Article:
9. Give your dog plenty of exercise and attention. This is their vacation too so help them enjoy it. Don’t leave them in a strange place every day and night while you’re out having fun. Spend time with them—you brought them so they would be with you—right? Check on them every few hours when you do leave them. They will come to understand that you will be back and they will be less likely to need to “entertain” themselves.
  10. It should go without saying, but make sure that you pick up after your dog. Take pick-up bags with you at all times. You can attach the bags to your lead so you won’t forget them. Be a courteous neighbor and fewer people will complain.
  11. Observe ALL local ordinances. Most municipalities require that dogs be on a leash and some don’t allow them on local beaches. Find out ahead of time what the requirements are and respect them. Your landlord or property manager should be able to answer any questions and provide you with a list of applicable ordinances. Adhere to them--PLEASE—for all of our sakes!
  12. Respect the property. Even if the owner does allow pets on the furniture, bring along your own blankets and cover the sofa, chair, bed or anywhere else your pet may be. The reason many owners charge a high pet fee is that they have to do a deeper cleaning, hair removal, flea treatment, etc. You can minimize the need for this by covering the furniture.
  13. And speaking of fleas—make sure your pet has been recently treated before taking them on vacation. Geranium oil is a natural treatment that you can put on the collar and lead. It repeals fleas and is a good supplement to whatever you generally use.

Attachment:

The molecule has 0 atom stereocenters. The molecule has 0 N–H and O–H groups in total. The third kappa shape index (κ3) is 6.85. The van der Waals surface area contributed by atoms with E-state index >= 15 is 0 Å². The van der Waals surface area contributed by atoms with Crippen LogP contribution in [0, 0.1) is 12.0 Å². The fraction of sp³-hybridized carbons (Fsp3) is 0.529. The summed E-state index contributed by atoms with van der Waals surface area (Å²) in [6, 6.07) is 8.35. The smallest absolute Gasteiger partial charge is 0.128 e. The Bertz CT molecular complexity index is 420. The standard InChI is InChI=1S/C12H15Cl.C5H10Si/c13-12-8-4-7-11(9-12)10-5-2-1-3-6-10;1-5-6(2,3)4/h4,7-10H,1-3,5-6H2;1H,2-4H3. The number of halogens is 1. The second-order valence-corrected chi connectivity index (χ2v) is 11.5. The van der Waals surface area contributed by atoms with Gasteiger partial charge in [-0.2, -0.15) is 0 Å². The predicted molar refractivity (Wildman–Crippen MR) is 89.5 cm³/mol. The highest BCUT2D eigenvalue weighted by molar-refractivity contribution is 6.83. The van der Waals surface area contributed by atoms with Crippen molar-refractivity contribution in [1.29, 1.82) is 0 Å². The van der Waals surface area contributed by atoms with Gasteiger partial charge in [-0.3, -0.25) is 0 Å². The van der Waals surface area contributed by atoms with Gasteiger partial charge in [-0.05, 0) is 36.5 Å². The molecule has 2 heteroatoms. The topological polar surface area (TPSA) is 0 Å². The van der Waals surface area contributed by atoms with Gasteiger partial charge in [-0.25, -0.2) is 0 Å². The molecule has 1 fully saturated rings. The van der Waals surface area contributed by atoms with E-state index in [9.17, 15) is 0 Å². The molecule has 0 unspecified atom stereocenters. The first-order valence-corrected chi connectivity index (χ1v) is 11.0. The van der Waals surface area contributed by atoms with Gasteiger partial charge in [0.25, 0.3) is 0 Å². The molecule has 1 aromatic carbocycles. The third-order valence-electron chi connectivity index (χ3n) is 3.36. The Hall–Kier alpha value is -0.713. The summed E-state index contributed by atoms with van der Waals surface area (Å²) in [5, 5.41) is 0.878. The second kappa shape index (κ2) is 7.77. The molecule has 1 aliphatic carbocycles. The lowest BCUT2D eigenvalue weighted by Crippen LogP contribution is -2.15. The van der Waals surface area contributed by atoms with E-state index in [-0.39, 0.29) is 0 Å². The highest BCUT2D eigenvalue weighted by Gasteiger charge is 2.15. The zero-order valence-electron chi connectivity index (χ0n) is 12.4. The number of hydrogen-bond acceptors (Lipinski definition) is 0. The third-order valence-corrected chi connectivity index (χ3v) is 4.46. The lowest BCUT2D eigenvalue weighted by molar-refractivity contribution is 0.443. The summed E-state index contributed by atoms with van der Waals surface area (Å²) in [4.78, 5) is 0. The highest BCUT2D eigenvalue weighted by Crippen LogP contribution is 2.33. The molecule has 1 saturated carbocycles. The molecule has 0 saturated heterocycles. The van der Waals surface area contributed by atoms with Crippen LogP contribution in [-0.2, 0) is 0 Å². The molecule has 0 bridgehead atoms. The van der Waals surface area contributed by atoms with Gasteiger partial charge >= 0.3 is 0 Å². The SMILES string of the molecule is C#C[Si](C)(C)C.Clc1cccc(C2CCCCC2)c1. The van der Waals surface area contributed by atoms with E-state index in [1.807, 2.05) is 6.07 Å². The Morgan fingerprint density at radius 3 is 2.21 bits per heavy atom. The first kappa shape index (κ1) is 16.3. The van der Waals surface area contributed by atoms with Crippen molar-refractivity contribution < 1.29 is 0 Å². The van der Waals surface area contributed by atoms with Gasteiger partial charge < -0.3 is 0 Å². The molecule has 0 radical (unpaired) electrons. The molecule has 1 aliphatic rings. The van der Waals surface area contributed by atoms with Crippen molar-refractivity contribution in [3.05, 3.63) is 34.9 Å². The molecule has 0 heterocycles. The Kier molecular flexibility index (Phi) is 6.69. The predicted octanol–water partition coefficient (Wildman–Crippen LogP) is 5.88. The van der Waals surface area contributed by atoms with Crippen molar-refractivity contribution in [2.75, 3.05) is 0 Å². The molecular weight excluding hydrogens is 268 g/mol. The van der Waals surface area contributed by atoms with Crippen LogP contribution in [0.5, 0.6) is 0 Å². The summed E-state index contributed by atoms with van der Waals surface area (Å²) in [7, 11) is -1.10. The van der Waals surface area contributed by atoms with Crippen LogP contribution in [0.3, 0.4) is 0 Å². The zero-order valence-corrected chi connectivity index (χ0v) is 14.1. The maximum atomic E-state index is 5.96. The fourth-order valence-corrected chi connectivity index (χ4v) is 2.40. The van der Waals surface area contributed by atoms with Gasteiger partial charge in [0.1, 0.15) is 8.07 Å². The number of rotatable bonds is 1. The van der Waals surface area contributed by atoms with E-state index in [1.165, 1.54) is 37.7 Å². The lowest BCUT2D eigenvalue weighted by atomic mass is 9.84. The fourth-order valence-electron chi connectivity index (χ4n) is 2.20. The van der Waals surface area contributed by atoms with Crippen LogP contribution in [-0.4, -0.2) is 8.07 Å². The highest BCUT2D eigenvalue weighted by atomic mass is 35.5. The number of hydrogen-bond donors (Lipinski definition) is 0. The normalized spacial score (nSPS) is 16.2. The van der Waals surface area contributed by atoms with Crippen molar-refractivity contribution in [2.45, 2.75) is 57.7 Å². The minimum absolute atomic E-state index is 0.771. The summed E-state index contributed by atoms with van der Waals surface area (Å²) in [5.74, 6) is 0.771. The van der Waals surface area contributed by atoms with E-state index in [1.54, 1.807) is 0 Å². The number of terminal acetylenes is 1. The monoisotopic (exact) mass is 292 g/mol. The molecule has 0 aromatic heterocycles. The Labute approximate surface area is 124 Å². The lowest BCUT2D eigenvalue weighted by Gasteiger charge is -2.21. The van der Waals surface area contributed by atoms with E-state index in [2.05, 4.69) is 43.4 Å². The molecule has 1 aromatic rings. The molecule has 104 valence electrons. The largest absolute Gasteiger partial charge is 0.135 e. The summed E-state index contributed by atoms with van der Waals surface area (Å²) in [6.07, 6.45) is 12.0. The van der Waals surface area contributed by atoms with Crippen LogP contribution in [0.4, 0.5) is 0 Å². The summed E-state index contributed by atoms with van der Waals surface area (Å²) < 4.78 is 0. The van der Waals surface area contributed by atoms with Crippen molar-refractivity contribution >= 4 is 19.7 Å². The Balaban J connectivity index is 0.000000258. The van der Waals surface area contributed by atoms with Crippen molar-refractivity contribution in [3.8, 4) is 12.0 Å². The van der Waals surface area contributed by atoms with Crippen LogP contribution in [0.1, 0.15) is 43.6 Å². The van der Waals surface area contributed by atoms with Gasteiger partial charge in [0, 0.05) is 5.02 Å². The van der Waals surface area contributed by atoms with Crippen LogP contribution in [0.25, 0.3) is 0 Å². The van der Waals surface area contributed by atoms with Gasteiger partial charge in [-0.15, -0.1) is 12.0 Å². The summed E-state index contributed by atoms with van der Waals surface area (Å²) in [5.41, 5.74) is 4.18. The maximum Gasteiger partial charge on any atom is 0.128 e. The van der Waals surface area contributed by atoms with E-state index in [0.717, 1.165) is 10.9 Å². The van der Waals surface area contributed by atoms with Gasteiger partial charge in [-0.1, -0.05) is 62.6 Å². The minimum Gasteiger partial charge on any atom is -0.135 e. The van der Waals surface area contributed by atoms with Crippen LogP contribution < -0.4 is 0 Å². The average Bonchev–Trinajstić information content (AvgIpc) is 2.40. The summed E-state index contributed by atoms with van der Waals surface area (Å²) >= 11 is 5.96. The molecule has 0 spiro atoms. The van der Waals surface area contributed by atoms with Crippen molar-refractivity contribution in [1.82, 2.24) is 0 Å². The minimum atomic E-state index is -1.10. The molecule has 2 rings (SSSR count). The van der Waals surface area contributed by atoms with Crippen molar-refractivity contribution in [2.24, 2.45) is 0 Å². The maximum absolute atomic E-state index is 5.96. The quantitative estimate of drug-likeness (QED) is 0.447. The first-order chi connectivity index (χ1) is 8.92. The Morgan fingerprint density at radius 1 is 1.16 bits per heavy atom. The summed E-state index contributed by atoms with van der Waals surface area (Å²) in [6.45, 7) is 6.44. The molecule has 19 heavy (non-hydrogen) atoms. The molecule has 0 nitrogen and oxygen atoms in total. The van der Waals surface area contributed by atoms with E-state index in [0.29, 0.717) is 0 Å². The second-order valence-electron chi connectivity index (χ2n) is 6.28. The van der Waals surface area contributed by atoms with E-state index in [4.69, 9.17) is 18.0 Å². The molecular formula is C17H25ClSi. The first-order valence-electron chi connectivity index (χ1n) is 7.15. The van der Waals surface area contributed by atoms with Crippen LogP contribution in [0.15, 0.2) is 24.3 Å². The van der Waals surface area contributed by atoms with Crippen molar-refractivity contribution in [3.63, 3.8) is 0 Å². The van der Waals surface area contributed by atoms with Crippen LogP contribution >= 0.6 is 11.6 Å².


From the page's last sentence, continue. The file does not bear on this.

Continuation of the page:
14. Don’t expect that everyone loves your pets as much as you do. Don’t let them approach others without an invitation. You may be in close quarters on the elevator, the hallways or even outside on a walk. Respect the personal space of those you encounter and make sure that your pet does too.
  15. Verify that the property is pet-friendly BEFORE making your reservation. Don’t try to sneak your pet in. That only creates problems and damages the reputation of all of us who travel with our pets.

The more responsible we are as pet-owners, the more likely that others will respect our desire to take our pets along when we travel. Consider yourself a good-will ambassador for pet-travelers. You will be helping yourself and pet-travelers everywhere to enjoy our vacation time with our beloved furry children.

How Often Do You Travel With Your Pet?

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Contributing Writer

Deborah J. Thompson is a writer, photographer, marketing consultant, Stephen Minister and Stephen Leader. As a frequent contributing writer for FIDO Friendly magazine, Crosswalk.com and "The Fish" family of radio station websites, her favorite topics of interest include pet travel, relationships, marriage, family and spiritual growth. Receiving her first dog on her first birthday, she's made sure never to be without one (or more), since. An avid animal rescuer, she spreads the word about the importance of rescuing and the playful personalities of Malteses and Yorkies via Facebook (http://www.facebook.com/MaltesesandYorkies), where her fur kids Jazz and Sophie Rose do the barking. Jazz is also the spokes-dog for Shore Dreams Vacation Rentals, a pet-friendly company representing many pet-welcoming properties in Florida and Georgia.